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An Alternative Space | DBF Creative Studio

Text by Afiya Raisa

As an avid art and vintage automobiles collector for over 25 years, Durjoy Rahman had long-desired a platform to promote art practitioners and creative thinkers. In 2018, he founded the Durjoy Bangladesh Foundation (DBF), a platform that has allowed him to talk, explore, and network with artists and art enthusiasts from different parts of the world. The main objective of the foundation is to showcase South Asian culture and heritage with the use of art pieces to the world, thus, creating a bridge between the East and the West. On the cusp of the lockdown due to the pandemic, The DBF Creative Studio, located in Baridhara, Dhaka emerged from the need for an alternative space to experience art and creativity on a limited scale while maintaining safety parameters. 

Due to the Covid lockdown, people started thinking differently about life in general. The break from life allowed people to see things from a new perspective and reevaluate their social and personal life. This resulted in the art enthusiast deciding to transform a 1450 sft residential space into a creative studio. Art has always been an integral part of his life and he used the Covid break to discover ways to promote art in the “new normal” era. DBF Creative Studio came into being when most public spaces were shut down due to the pandemic, creating a hindrance to organize small scale cultural engagements.

“This space was originally a storage unit where we kept our art and collectibles for a long time. During the lockdown, the idea that sparked our mind was to transform it into an alternative space to display our collection and host small gatherings using the limited resources available and keeping in mind the health safety measures”, shares Durjoy Rahman. Being amid artists and creative minds has influenced him to design his studio into what it is today. It was a challenge to transform a family quarter into a gallery, but

“Being able to convert a space that holds a different function is a reflection of one’s creativity”,

says Rahman.

Durjoy Rahman and his wife Sania Ahsan used their vintage artefact collections to intricately decorate the space together. Every piece of furniture and decor accent within the space holds a creative aspect to it.

Since the beginning of DBF’s establishment, Rahman has hosted various exhibitions and events to bring together artists and art enthusiasts under one roof. Following the Covid 19 pandemic which halted the foundation’s activities, the 3rd anniversary of the international art residency program “Majhi” was celebrated in the Netherlands in 2021. Artists from across the world participated and contributed to the program which focused on boatmen and their lives. Other renowned programs hosted by the foundation are “Bhumi” and “Future of Hope”; which mainly focused on the stories of Bengali artists worldwide and their lives.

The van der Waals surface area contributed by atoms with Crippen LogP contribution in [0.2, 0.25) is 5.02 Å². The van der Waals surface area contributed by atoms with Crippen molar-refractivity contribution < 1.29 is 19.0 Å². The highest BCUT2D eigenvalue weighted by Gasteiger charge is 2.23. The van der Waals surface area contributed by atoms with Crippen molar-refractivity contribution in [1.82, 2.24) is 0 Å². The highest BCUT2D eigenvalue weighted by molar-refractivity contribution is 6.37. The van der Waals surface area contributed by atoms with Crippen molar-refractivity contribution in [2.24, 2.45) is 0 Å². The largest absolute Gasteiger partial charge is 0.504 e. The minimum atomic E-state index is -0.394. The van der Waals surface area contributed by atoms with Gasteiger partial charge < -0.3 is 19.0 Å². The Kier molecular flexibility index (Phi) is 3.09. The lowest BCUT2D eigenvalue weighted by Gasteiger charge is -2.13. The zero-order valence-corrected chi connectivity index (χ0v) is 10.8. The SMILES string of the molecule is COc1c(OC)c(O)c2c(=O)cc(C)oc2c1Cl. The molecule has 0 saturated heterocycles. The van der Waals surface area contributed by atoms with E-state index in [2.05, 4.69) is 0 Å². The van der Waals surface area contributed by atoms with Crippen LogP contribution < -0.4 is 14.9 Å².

One of the most significant pieces in Durjoy Rahman’s collections is Murtaja Baseer’s epitaph series artwork. It is one of the most noteworthy works of Baseer considering it’s one of the biggest works of the 70s which was exhibited in Shilpakala Academy. Other notable pieces in his collections are Qayyum Chowdhury’s works; Novera Ahmed’s piece which was a tribute to the firemen in the 9/11 tragedy; Shahabuddin Ahmed’s work regarding his experience in France, and Shishir Bhattacharya’s famed 24 feet artwork “Daag Tamasha”. Prominent architectural pieces can be seen throughout the studio. Among these are, an Indonesian wooden pillar which is a free-standing display highlighting the craftsmanship of the artists; a vintage bench belonging to historical public spaces, and an antique door that is brought from Sutrapur, Puran Dhaka, which is a token of Dhaka’s history, and culture.

During the construction phase of the creative studio, Porcelanosa Bangladesh played a significant role in primary material sourcing. The XLight- a large format wall tiles from Porcelanosa featured on walls hold remarkable works from the DBF collection and act as a blank canvas upon which artists will write history through art in times to come.

For the art patron, the journey from the onset of DBF has been nothing but rewarding. Rahman shares, “Art collection is a journey. Patronage is necessary for the survival and success of the arts and artists. To encourage artists, people must appreciate and showcase the artists’ works to the world.”

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